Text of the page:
Dr. Rachel Shelden, Richards Center director and associate professor of history, and Dr. AnneMarie Mingo, assistant professor of African American studies and women’s, gender, and sexuality studies, recently spoke with Penn State News about the history and meaning of Juneteenth. Juneteenth commemorates emancipation during the Civil War and specifically recognizes June 19, 1865 when Union forces under General Gordon Granger arrived in Texas and confirmed that the Emancipation Proclamation had ended slavery there and throughout the former Confederacy. Click this link to read the article on the Penn State News site.
Three Richards Center affiliated graduate students successfully defended their dissertations earlier this month and earned their Ph.D. degrees. Cecily Zander earned he doctorate under the guidance of William Blair, Walter L. and Helen P. Ferree Professor Emeritus of Middle American History and Director Emeritus of the Richards Civil War Era Center. Her dissertation is titled, “Agents of Empire: The U.S. Army, The Civil War, and the Making of the American West, 1848-1872.” Emily Seitz earned her doctorate under the direction of Lori Ginzberg, professor of history and women’s studies. Her dissertation is titled, “Prescribing Pregnancy Loss: Women Physicians and the Changing Boundaries of Fetal Life in Nineteenth-Century America.” Mallory Huard also earned her doctorate under the direction of Dr. Ginzberg. Her dissertation is titled, “America’s Private Empire: Family and Commercial Imperialism in Nineteenth Century Hawai’i.”
Amy Greenberg, George Winfree Professor of American History, reviewed Michael Burlingame’s An American Marriage: The Untold Story Story of Abraham Lincoln and Mary Todd, for The New York Times. Her review appeared in the June 3 edition of the Times. An American Marriage was published this year by Simon and Schuster. In the book, Burlingame provocatively argues that Mary Todd was physically abusive toward Lincoln and was a corrupt First Lady, causing Lincoln to regret his marriage to her.
Amira Rose Davis, assistant professor of history and African American studies, recently spoke with Amy Goodman of Democracy Now! and Melissa Harris-Perry of WNYC’s The Takeaway about Naomi Osaka’s decision to withdraw from this month’s French Open tennis tournament. Osaka had been threatened with escalating fines and possible disqualification from the tournament for declining media appearances for mental health reasons. Dr. Davis also appeared on WNYC’s Morning Edition to discuss the racial dynamics behind highly publicized examples of fans behaving badly and violently toward players in the NBA playoffs. In May, she wrote about a new generation of Black women athletic directors at major universities for Global Sport Matters.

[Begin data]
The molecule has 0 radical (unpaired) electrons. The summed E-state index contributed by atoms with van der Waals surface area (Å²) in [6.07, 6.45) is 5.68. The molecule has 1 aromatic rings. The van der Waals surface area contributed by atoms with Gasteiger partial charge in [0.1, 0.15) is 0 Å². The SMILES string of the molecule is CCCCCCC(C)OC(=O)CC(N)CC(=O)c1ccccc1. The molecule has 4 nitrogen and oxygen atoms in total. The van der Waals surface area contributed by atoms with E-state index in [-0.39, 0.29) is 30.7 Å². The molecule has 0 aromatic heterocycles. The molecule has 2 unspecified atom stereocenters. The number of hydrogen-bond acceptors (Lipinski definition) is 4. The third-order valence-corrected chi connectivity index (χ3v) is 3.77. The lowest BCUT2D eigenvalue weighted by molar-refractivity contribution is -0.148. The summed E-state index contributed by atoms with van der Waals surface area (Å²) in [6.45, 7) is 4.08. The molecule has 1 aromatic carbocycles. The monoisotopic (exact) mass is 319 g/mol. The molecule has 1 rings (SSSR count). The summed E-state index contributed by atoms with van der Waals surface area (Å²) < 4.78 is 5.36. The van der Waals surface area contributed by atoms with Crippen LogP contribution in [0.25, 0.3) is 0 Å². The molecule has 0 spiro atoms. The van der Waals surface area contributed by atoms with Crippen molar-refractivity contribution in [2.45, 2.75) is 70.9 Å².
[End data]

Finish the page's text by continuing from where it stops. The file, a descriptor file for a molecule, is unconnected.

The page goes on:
Amira Rose Davis and Maryam Aziz contributed articles to the spring 2021 special issue of The Journal of African American History, titled “New Directions in African American History.” Dr. Davis, assistant professor of history and African American studies, authored the article, “New Directions in African American Sports History: A Field of One’s Own” for the issue. Dr. Aziz, Richards Center and Africana Research Center postdoctoral Fellow in history, contributed the article, “They Punched Black: Martial Arts, Black Arts, and Sports in the Urban North and West, 1968–1979.” The JAAH is the leading scholarly publication in the field of African American history and is the official journal of the Association for the Study of African American Life and History. Renowned historian Dr. Carter G. Woodson founded the JAAH in 1916 as The Journal of Negro History.
Crystal Sanders, associate professor of history, will receive the 2021 Dr. James Robinson Equal Opportunity Award from Penn State. The award recognizes her many efforts to promote equal opportunity and promote cross-cultural understanding at the university. In announcing the award, the university noted that her nominators “called Sanders a fierce proponent of the history of black education and also an advocate for expanding opportunities for minorities in the field.” Dr. Sanders has initiated many programs, symposia, and other events to promote inclusion and collaboration among faculty and students, including the Richards Center’s undergraduate Catto-LeCount Fellows Program for Equity and Inclusion.